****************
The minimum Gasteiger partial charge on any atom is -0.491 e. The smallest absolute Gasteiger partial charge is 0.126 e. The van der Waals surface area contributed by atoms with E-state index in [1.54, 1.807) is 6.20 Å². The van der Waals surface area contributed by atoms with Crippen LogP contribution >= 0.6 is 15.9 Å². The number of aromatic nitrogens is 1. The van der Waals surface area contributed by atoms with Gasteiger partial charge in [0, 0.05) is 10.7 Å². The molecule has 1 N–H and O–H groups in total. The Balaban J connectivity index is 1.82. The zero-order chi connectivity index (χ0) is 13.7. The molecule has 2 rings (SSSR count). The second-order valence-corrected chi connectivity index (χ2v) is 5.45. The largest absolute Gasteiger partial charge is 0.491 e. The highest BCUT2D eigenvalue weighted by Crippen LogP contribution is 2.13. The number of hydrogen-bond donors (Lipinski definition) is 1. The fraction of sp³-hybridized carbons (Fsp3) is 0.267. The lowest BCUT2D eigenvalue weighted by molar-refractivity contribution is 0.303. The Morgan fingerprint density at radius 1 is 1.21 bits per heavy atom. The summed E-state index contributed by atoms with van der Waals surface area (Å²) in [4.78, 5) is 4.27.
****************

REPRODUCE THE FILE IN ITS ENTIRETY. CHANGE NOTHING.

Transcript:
The minimum Gasteiger partial charge on any atom is -0.491 e. The smallest absolute Gasteiger partial charge is 0.126 e. The van der Waals surface area contributed by atoms with E-state index in [1.54, 1.807) is 6.20 Å². The van der Waals surface area contributed by atoms with Crippen LogP contribution >= 0.6 is 15.9 Å². The number of aromatic nitrogens is 1. The van der Waals surface area contributed by atoms with Gasteiger partial charge in [0, 0.05) is 10.7 Å². The molecule has 1 N–H and O–H groups in total. The Balaban J connectivity index is 1.82. The zero-order chi connectivity index (χ0) is 13.7. The molecule has 2 rings (SSSR count). The second-order valence-corrected chi connectivity index (χ2v) is 5.45. The largest absolute Gasteiger partial charge is 0.491 e. The highest BCUT2D eigenvalue weighted by Crippen LogP contribution is 2.13. The number of hydrogen-bond donors (Lipinski definition) is 1. The fraction of sp³-hybridized carbons (Fsp3) is 0.267. The lowest BCUT2D eigenvalue weighted by molar-refractivity contribution is 0.303. The Morgan fingerprint density at radius 1 is 1.21 bits per heavy atom. The summed E-state index contributed by atoms with van der Waals surface area (Å²) in [4.78, 5) is 4.27.